Google continued extending its reach beyond the PC this week by acquiring social networking service

Financial terms of the deal have not been disclosed, and representatives of and Google did not immediately return messages seeking comment.

New York-based formally launched last year as an expansion of a post-graduate project started at New York University's Interactive Telecommunications Program.

The service lets users "check in" their location at a bar, club, restaurant or other local gathering spot, then transmits that information as a text message to the mobile phones of selected other users in the area. The goal is to spark in-person connections among friends, acquaintances and friends-of-friends.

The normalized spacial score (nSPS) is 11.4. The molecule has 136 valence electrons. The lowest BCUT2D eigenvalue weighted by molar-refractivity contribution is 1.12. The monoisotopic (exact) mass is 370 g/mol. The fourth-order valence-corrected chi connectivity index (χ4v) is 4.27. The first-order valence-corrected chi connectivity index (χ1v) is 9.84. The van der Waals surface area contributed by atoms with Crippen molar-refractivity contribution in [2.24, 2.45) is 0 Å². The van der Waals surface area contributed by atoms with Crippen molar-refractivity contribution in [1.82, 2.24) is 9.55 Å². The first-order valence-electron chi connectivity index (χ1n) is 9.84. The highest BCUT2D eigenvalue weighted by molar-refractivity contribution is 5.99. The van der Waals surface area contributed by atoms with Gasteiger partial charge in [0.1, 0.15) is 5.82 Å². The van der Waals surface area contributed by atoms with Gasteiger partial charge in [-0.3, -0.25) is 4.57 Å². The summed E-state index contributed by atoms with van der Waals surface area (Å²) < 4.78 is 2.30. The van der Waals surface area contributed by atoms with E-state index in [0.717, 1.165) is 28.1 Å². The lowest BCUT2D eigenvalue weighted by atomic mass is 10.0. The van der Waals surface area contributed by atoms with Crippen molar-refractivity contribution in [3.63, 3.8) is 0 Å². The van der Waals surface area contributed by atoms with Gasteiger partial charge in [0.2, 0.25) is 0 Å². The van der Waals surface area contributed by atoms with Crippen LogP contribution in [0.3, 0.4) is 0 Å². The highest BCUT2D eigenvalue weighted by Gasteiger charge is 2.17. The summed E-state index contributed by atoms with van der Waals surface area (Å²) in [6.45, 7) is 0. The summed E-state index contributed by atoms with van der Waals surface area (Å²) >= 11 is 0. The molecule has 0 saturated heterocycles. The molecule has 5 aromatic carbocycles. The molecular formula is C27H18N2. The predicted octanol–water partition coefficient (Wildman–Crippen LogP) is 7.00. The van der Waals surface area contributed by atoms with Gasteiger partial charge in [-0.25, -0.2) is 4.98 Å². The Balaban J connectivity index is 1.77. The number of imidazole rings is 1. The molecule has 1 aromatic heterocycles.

Google's eclectic portfolio includes other experimental meldings of social interactions with technology, such as Orkut, a Friendster-like site started by one of Google's employees and affiliated with the company. Unlike Orkut,'s focus is on offline interaction: It aims to connect mobile users when they're on the move and away from their PCs. creator Dennis Crowley said he and his partner, Alex Rainert, chose to sell to Google because they like its approach to technology.